It's been an interesting week. I had a very stacked Monday, and will probably do so for the foreseeable future, with 7.5 hours' worth of teaching. Basically, I'm looking at leaving the apartment at 6:30 a.m. and coming home at the stroke of midnight. I had Cozy for his usual 8 a.m. lesson. But then Swank is back in the saddle again requesting 2.5 hours per lesson in Roppongi Hills. I'd been worried about how such a long haul would go. But the first session at least went quite swimmingly. It may have been quite Spring-like outside for the past few days but still not warm enough to merit sitting in the outdoor table area for 25 minutes, let alone 2.5 hours, so we had our class in the Espresso Americano, a slightly more swankier cafe than Starbucks. Swank kept things going very well about her Eiken scores and on other topics so that the 2+ hours sped by. I can only hope that this continues.

Then, it was the usual 90 minutes of fun and games with SIL followed by the first official class with Miss HGL (happy-go-lucky) who just seems to be happy to be alive. For a very long day, the students made things very easy for me. Even The Medicine Man, who is considerably more mute though a very nice guy, kept things going fairly smoothly.

Yesterday, after my session and lunch with The Beehive, I did my annual visit to the Ichikawa Tax Office in Onigoe to pick up my income-and-expenditures sheet. I just mixed up one syllable in my Japanese request and two officers there were left flabbergasted. And I felt like a dumb tourist with a map. Well, at least, I got two copies of it...perhaps so that I won't have to ask them again next year. Anyways, I'll be getting my taxes done this weekend.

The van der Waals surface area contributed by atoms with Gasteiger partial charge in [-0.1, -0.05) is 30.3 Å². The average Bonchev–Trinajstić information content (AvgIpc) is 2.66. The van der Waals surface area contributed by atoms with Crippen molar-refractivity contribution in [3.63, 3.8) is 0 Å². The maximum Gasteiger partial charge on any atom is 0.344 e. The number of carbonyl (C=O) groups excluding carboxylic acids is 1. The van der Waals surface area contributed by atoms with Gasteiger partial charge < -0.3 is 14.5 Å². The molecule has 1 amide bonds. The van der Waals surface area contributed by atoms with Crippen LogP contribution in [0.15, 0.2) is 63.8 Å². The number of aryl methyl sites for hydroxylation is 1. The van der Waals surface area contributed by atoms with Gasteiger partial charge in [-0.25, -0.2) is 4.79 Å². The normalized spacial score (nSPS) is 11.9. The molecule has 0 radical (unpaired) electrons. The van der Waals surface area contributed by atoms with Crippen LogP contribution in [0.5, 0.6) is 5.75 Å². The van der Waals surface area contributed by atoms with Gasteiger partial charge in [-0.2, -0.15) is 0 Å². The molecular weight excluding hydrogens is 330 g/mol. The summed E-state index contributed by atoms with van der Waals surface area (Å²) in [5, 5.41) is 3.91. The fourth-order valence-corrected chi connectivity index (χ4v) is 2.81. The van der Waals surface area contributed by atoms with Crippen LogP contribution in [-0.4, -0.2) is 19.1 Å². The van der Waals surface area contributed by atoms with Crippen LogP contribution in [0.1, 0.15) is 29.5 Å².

My Tuesday nights are also pretty packed now since my juku schedule is now nearly filled up, except for the 6-7 hour. Happy to see that Mr. White is back to his jolly self and that Sugar & Spice are still enjoying the lessons although I think some of the stuff I'm using may be a bit too tough for high school kids. The Milds are fine as always. And then there is my newest student, Mr. Nice Guy. He can haphazardly string sentences together but his English is kinda like a car put together with string instead of nuts, bolts and welds. Gonna be working rather intensively with him, which must be fine with him although he's a friendly and/but intense fellow. The boss pointed out that he IS from Osaka. Anyways, I think the early part of the week will probably have me reaching for the vitamin drinks.